Undaunted by reason, though, a feminist mob chanted outside the Toronto courtroom (and on the streets of my own far away city) that the accusers should be believed, because, after all, they were members of a gender too pure to ever lie. And, yes, I know, mobs will be mobs: surely the society at large was not so deluded by the sexist rantings of evidence-resistant protestors. Maybe so, but many influential journalists, pundits, and celebrities (including literary legend, Margaret Atwood, and Ghomeshi’s own former bandmates) publicly helped themselves to a presumption of Ghomeshian guilt. And, even though Ghomeshi was found by the court to be not guilty, two years on, the fired radio host continues to be in public exile for crimes he is assumed without evidence to have committed.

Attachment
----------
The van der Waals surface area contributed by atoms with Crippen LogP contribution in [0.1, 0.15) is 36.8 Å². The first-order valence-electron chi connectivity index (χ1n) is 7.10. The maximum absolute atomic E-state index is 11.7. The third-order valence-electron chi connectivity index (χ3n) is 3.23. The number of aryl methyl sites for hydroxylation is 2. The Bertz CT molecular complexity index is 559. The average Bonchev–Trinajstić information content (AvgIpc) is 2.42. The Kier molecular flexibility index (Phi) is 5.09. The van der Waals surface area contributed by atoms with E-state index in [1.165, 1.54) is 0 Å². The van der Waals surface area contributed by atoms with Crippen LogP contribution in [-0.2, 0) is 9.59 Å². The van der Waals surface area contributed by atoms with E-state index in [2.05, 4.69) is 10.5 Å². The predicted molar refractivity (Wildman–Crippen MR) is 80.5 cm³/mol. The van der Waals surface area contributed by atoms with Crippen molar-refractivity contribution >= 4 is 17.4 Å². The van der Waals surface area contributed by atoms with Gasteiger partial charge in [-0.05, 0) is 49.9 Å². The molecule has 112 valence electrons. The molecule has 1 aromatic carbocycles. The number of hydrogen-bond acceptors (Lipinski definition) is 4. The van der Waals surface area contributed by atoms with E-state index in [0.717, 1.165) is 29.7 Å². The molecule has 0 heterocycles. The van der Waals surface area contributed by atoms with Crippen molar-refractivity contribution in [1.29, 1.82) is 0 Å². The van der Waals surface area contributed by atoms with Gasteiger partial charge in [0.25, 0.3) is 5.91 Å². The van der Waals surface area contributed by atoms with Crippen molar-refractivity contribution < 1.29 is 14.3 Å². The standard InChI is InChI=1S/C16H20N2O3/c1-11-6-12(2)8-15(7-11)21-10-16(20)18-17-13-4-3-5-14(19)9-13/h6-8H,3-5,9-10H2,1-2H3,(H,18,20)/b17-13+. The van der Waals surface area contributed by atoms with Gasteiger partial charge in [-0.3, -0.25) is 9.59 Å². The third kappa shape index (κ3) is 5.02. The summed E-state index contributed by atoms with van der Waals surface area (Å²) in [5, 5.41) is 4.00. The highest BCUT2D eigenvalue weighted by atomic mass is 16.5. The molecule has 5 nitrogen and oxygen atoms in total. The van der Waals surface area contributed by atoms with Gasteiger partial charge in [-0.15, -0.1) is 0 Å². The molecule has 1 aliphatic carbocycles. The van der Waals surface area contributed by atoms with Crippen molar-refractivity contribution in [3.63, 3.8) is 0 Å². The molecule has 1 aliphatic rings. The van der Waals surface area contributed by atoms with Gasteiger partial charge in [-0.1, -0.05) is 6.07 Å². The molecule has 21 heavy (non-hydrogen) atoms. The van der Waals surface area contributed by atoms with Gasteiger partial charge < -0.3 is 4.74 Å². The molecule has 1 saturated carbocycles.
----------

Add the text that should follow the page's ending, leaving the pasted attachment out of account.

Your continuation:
Meanwhile, during the recent Brett Kavanaugh confirmation hearings for his spot on the US Supreme Court, the Senate called Professor Christine Blasey Ford to testify that the judge had sexually assaulted her 36 years ago. Now, even if we were to adopt the feminist standard of justice where one automatically believes the sincerity of female accusers, the case would still be a daunting one to prove. While Kavanaugh and Ford evidently spent some teenaged time in nearby circles, there is no corroborative testimony from either’s friends that they knew each other. So, it is perfectly possible that the 15-year-old Ford met someone who looked like the Kavanaugh she may have seen in passing and mistook him for the genuine Kavanaugh.

    Even so, if the police were able to find credible evidence to verify Dr. Ford’s accusation, then the justice system should be free to pursue a conviction.

    However, what happened here—senators asking their questions of Kavanaugh and Ford, mixing in partisan, faith-based pronouncements of justice—was trial by political peer pressure.